Thursday, November 29, 2012

The film "Hitchcock" is a funny account of "how they made 'Psycho'"

I never saw the 1960 Alfred Hitchcock classic “Psycho” in a theater or had a chance to scream at the shower scene (and the later “momism” deployments) , having gotten to it on black and white TV in the mid 1960s (maybe on the old “Chiller” series).  The movie, viewed today, certainly seems to have an intricate horizontal plot, where a young woman steals some money from her employer’s client and is already on the lam before she meets her deserved demise in the Bates Motel.  There is just wonderful attention to detail in the way this director’s stories are put together.

The new comedy “Hitchcock” from director Sacha Gervasi for Fox Searchlight, gives us a tongue-in-cheek account of the filming of the classic, told through the eyes of the director (a corpulent and mushy Anthony Hopkins) and his devoted and industrious wife Alma Reville (Helen Mirren).  This was indeed marriage that works. She says, "I'm married to a man obsessed by murder" and herself suggests knocking off the "broad" in "Psycho" just thirty minutes into the film, not half-way through. 

The movie tells us a lot about the evolution of cinema into today’s diverse industry, filled with independent companies.  When Paramount won’t fund “Psycho” because of “production code” issues, Alfred and Alma mortgage their palatial house (and swimming pool) and raise the money themselves.  Paramount is still reluctant to distribute the movie, and initially shows it in only two theaters.  Alfred maintains tight security over leakage of any “spoilers” about the plot (which would have been impossible in today’s Internet age).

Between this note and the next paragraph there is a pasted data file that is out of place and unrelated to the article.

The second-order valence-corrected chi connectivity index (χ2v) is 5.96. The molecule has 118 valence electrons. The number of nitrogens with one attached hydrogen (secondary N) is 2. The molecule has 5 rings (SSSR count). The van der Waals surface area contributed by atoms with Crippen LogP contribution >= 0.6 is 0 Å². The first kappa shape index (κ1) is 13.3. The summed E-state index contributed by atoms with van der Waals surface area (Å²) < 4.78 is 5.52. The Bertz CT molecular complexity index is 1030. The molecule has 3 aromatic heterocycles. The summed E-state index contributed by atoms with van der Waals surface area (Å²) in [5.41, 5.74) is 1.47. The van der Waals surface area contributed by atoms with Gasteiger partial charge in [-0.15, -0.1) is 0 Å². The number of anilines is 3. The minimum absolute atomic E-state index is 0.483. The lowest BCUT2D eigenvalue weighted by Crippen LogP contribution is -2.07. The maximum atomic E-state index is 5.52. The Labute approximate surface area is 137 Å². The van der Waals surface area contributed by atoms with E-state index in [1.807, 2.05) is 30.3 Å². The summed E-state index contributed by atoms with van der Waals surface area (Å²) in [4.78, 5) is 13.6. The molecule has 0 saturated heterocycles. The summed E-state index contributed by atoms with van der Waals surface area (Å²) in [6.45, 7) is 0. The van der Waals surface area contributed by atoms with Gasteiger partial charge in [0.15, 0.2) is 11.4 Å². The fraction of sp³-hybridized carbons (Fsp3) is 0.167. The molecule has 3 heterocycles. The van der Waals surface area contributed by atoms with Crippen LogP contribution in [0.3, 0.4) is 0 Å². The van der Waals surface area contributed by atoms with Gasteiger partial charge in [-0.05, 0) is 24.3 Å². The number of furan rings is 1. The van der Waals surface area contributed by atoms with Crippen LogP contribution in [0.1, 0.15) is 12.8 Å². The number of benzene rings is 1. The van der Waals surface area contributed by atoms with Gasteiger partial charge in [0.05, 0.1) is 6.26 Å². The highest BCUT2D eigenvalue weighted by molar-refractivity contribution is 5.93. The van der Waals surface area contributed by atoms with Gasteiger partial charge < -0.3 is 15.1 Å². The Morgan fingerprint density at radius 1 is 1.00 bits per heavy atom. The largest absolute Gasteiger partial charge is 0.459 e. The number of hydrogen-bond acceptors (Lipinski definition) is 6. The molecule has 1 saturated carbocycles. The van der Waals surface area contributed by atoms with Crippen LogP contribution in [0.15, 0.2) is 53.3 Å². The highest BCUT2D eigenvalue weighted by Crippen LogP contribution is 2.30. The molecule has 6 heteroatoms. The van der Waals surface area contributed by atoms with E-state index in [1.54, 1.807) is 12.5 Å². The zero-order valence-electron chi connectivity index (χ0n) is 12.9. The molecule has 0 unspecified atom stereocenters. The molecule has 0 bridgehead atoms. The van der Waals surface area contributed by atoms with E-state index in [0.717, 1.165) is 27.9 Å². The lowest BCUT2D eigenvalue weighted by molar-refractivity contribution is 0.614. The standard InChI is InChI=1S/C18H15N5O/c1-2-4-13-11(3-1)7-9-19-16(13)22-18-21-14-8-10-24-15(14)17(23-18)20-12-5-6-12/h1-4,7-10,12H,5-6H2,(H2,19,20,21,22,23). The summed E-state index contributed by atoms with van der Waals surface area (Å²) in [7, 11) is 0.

The premier is shown in only two theaters, with tremendous lines, and the audience really screams.
There is a subplot where Alma works as another screenwriter’s partner, and people really did work together with manual typewriters on Malibu Beach in those days.

The movie ends with a cute foreshadow of Alfred’s next movie (“The Birds”).

The distribution of “Psycho” would eventually be taken over by Universal.

The official site is here.

How does Fox decide which films go on its regular brand and which are Searchlight?  I would have thought “Life of Pi” would have been Searchlight, too.  

There is a gay short film of the same name in past tense (see Oct. 13, 2007).

Wikipedia attribution link for picture of Bodega Bay, CA, site of "The Birds".  I visited it in 1966 (with other grad students from KU) and in 1995.  

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